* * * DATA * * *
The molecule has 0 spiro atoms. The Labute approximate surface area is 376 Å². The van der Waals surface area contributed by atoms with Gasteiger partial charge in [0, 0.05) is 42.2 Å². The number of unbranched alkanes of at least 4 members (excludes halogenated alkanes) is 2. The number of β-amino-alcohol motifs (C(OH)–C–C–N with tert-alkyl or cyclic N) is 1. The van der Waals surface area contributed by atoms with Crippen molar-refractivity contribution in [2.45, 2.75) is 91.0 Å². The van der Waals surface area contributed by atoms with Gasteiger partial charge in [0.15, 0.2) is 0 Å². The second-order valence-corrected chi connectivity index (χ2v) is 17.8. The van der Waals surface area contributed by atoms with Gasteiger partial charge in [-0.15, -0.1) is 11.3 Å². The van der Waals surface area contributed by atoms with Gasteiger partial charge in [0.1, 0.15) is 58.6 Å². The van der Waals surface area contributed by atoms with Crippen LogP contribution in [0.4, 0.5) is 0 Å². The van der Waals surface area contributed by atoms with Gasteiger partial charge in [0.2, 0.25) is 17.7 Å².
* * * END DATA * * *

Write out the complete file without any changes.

The molecule has 0 spiro atoms. The Labute approximate surface area is 376 Å². The van der Waals surface area contributed by atoms with Gasteiger partial charge in [0, 0.05) is 42.2 Å². The number of unbranched alkanes of at least 4 members (excludes halogenated alkanes) is 2. The number of β-amino-alcohol motifs (C(OH)–C–C–N with tert-alkyl or cyclic N) is 1. The van der Waals surface area contributed by atoms with Crippen molar-refractivity contribution in [2.45, 2.75) is 91.0 Å². The van der Waals surface area contributed by atoms with Gasteiger partial charge in [0.15, 0.2) is 0 Å². The second-order valence-corrected chi connectivity index (χ2v) is 17.8. The van der Waals surface area contributed by atoms with Gasteiger partial charge in [-0.15, -0.1) is 11.3 Å². The van der Waals surface area contributed by atoms with Gasteiger partial charge in [0.1, 0.15) is 58.6 Å². The van der Waals surface area contributed by atoms with Crippen LogP contribution in [0.4, 0.5) is 0 Å². The van der Waals surface area contributed by atoms with Gasteiger partial charge in [0.2, 0.25) is 17.7 Å².